|A baby jumper!|
He was tiny, so small that at first I thought he was just a crumb on the countertop. But then he turned to look at me.
|"Who are you, and are you good to eat?"|
Look at those eyes! In the first photo, you can see deep into their depths.
Jumping spiders have excellent vision; with those headlight eyes, they can see colour and distance, probably better than I do, although over a much more limited area. And then, there are all those other eyes, so useful! Every human parent should be asking for a few of these! There are four side-facing eyes, and a pair that looks straight backward. They don't see as well as the front pair, but they can detect motion and shadow, so that little Salty, here, saw me as soon as I moved in his direction.
|Diagram of visual fields of a jumping spider. By David Hill, via Wikipedia.|
|Salty's side and rear-view eyes.|
I found an article on Wired by Gwen Pearson, Spider Vision Made Clear, describing the movement and focusing of a jumping spider's eyes, and including this video, where the head is transparent, and the inner workings are visible. Watch:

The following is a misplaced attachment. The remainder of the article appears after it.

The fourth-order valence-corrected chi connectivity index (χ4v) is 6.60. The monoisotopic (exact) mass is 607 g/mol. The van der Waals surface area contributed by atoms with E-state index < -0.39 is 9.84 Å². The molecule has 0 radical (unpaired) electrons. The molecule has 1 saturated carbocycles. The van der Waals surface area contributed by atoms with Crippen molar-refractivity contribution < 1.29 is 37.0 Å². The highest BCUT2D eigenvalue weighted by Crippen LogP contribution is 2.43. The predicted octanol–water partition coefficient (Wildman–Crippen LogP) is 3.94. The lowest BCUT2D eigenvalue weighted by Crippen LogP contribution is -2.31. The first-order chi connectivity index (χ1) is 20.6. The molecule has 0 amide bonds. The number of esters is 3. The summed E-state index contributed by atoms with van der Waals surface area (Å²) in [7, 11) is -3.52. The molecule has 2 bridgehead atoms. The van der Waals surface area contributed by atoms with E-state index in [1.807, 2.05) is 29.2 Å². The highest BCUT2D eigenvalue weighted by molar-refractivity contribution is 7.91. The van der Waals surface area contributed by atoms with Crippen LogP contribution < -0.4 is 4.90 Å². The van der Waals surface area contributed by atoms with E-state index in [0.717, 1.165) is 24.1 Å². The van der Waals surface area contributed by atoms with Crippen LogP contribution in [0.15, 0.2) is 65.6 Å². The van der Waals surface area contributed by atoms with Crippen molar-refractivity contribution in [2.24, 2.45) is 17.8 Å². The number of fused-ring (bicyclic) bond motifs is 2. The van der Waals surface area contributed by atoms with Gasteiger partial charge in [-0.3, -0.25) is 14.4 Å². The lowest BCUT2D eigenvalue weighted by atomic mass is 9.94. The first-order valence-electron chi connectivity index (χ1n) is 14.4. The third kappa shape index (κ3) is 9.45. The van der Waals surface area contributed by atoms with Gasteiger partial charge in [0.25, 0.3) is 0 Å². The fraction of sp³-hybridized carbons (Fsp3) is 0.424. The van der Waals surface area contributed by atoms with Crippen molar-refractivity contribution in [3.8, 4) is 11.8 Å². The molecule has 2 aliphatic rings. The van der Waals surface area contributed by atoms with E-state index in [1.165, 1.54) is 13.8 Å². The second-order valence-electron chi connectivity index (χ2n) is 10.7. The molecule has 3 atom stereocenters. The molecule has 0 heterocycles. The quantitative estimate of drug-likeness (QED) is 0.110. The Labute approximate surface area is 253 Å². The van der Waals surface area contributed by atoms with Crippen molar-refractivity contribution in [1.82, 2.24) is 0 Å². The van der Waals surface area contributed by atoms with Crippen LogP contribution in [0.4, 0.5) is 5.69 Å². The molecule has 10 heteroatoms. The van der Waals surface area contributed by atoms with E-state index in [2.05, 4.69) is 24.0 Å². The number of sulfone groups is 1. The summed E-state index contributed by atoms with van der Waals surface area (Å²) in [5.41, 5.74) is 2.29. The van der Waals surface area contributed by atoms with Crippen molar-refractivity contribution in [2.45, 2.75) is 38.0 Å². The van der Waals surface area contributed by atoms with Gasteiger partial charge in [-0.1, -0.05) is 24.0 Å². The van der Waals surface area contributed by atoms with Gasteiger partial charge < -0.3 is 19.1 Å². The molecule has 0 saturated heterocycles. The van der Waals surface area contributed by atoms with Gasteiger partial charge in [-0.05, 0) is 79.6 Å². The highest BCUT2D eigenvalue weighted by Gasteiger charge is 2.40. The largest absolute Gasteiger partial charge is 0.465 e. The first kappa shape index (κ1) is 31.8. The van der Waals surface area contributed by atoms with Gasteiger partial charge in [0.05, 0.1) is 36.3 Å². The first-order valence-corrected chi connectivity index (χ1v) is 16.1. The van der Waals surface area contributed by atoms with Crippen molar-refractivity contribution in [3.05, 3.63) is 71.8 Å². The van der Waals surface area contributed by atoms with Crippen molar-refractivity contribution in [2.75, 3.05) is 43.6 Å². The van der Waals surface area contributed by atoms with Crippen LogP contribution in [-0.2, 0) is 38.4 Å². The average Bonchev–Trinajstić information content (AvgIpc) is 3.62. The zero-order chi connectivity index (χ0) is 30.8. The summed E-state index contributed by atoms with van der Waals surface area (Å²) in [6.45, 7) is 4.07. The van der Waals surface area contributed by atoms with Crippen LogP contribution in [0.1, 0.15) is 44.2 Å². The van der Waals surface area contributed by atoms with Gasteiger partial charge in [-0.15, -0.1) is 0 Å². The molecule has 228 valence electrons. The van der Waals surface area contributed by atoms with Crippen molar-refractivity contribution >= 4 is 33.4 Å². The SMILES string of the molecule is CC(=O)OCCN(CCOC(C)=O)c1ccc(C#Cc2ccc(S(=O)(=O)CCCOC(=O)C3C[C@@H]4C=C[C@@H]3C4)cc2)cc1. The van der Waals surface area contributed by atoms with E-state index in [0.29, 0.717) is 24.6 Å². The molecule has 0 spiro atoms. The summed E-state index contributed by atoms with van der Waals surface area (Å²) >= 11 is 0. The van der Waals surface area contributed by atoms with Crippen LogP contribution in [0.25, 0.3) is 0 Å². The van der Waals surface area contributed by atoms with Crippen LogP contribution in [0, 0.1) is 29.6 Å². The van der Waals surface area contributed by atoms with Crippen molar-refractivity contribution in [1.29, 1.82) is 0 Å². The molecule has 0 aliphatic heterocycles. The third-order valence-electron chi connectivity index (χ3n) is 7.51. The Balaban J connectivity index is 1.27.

YouTube video, By wmaddisn
The movement you’re seeing in the video is the front eye tubes and the muscles that adjust and point them. There’s a second lens at the end of the tube, and unlike the outer lens it’s flexible. Basically, jumping spiders have built themselves two little telescopes. By adjusting the angle and shape of the inner lens, the spiders can focus and zoom in on what they are looking at. (Gwen Pearson, Wired)
|Diagram of a Salticid eye, from the fabulously named paper, “‘Eight-legged cats’ and how they see”. Illustration: Fair Use; OA primary research|
Salty watched my camera lens for a while; that one big, black eye! What monster was looking through it? And then he decided it wasn't going to leap or do anything but shine lights in his eyes, and it wasn't edible, anyhow, so he turned his back on it and went about his business. Watching me behind him all the time, I'm sure.